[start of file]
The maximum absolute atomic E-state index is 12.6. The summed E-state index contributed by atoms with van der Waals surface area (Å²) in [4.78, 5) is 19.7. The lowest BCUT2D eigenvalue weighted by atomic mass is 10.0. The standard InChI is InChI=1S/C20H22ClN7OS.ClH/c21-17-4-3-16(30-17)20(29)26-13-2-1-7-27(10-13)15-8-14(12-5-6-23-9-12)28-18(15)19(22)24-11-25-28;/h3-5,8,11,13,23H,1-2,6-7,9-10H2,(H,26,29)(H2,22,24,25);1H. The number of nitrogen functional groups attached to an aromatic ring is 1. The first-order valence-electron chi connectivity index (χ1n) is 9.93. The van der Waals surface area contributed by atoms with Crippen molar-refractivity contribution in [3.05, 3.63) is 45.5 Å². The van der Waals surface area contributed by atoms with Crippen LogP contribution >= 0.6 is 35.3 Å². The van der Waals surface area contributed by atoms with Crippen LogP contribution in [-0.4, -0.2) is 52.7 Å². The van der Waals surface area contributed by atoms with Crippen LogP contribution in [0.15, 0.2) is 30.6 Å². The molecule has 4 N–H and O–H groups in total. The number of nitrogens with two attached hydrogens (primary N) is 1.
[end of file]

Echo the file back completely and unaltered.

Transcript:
The maximum absolute atomic E-state index is 12.6. The summed E-state index contributed by atoms with van der Waals surface area (Å²) in [4.78, 5) is 19.7. The lowest BCUT2D eigenvalue weighted by atomic mass is 10.0. The standard InChI is InChI=1S/C20H22ClN7OS.ClH/c21-17-4-3-16(30-17)20(29)26-13-2-1-7-27(10-13)15-8-14(12-5-6-23-9-12)28-18(15)19(22)24-11-25-28;/h3-5,8,11,13,23H,1-2,6-7,9-10H2,(H,26,29)(H2,22,24,25);1H. The number of nitrogen functional groups attached to an aromatic ring is 1. The first-order valence-electron chi connectivity index (χ1n) is 9.93. The van der Waals surface area contributed by atoms with Crippen molar-refractivity contribution in [3.05, 3.63) is 45.5 Å². The van der Waals surface area contributed by atoms with Crippen LogP contribution >= 0.6 is 35.3 Å². The van der Waals surface area contributed by atoms with Crippen LogP contribution in [-0.4, -0.2) is 52.7 Å². The van der Waals surface area contributed by atoms with Crippen LogP contribution in [0.15, 0.2) is 30.6 Å². The molecule has 4 N–H and O–H groups in total. The number of nitrogens with two attached hydrogens (primary N) is 1.